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Instance-implicit binder, like `[C]`

or `[inst : C]`

.
In regular applications without `@`

explicit mode, it is automatically inserted
and solved for by typeclass inference for the specified class `C`

.
In `@`

explicit mode, if `_`

is used for an an instance-implicit parameter, then it is still solved for by typeclass inference;
use `(_)`

to inhibit this and have it be solved for by unification instead, like an implicit argument.

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A `bracketedBinder`

matches any kind of binder group that uses some kind of brackets:

- An explicit binder like
`(x y : A)`

- An implicit binder like
`{x y : A}`

- A strict implicit binder,
`⦃y z : A⦄`

or its ASCII alternative`{{y z : A}}`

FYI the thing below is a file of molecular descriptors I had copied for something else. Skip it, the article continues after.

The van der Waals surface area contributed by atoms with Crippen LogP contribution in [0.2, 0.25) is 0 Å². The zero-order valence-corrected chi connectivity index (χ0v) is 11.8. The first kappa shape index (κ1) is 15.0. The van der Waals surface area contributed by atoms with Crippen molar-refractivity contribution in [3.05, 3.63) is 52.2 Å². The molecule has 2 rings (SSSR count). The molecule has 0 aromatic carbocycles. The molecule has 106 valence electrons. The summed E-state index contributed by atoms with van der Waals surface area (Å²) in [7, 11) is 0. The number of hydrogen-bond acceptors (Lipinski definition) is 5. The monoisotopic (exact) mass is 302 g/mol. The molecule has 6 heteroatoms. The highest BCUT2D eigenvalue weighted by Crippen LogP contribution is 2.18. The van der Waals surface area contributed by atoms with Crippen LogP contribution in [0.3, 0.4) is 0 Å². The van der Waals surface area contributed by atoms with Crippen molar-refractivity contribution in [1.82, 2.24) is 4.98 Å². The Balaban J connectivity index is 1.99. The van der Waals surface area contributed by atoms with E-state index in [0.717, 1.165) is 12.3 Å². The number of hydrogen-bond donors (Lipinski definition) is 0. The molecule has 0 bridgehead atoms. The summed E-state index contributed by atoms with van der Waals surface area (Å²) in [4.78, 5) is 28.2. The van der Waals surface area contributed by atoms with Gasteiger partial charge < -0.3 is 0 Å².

- An instance binder
`[A]`

or`[x : A]`

(multiple variables are not allowed here)

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Useful for syntax quotations. Note that generic patterns such as ``(matchAltExpr| | ... => $rhs)`

should also
work with other `rhsParser`

s (of arity 1).

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- Lean.Parser.Term.matchAltExpr = Lean.Parser.Term.matchAlt

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- Lean.Parser.Term.instCoeTSyntaxConsSyntaxNodeKindMkStr4Nil_lean = { coe := fun (stx : Lean.TSyntax `Lean.Parser.Term.matchAltExpr) => { raw := stx.raw } }

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`matchDiscr`

matches a "match discriminant", either `h : tm`

or `tm`

, used in `match`